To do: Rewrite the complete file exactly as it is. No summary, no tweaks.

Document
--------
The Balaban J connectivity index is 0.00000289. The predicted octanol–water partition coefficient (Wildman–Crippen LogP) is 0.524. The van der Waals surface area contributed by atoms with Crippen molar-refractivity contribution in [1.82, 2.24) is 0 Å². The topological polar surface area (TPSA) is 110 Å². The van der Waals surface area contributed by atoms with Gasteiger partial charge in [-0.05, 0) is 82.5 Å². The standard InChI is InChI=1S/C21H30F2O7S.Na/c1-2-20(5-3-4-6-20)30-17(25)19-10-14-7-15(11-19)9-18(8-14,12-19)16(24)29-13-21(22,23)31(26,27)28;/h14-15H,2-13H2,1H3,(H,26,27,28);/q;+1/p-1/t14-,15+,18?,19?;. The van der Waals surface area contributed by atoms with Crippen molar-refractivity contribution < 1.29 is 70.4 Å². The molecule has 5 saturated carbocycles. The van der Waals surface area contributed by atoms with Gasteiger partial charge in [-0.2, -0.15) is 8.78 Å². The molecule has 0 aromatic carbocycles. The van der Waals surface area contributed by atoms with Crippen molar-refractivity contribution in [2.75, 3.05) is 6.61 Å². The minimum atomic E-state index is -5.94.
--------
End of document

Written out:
The Balaban J connectivity index is 0.00000289. The predicted octanol–water partition coefficient (Wildman–Crippen LogP) is 0.524. The van der Waals surface area contributed by atoms with Crippen molar-refractivity contribution in [1.82, 2.24) is 0 Å². The topological polar surface area (TPSA) is 110 Å². The van der Waals surface area contributed by atoms with Gasteiger partial charge in [-0.05, 0) is 82.5 Å². The standard InChI is InChI=1S/C21H30F2O7S.Na/c1-2-20(5-3-4-6-20)30-17(25)19-10-14-7-15(11-19)9-18(8-14,12-19)16(24)29-13-21(22,23)31(26,27)28;/h14-15H,2-13H2,1H3,(H,26,27,28);/q;+1/p-1/t14-,15+,18?,19?;. The van der Waals surface area contributed by atoms with Crippen molar-refractivity contribution < 1.29 is 70.4 Å². The molecule has 5 saturated carbocycles. The van der Waals surface area contributed by atoms with Gasteiger partial charge in [-0.2, -0.15) is 8.78 Å². The molecule has 0 aromatic carbocycles. The van der Waals surface area contributed by atoms with Crippen molar-refractivity contribution in [2.75, 3.05) is 6.61 Å². The minimum atomic E-state index is -5.94.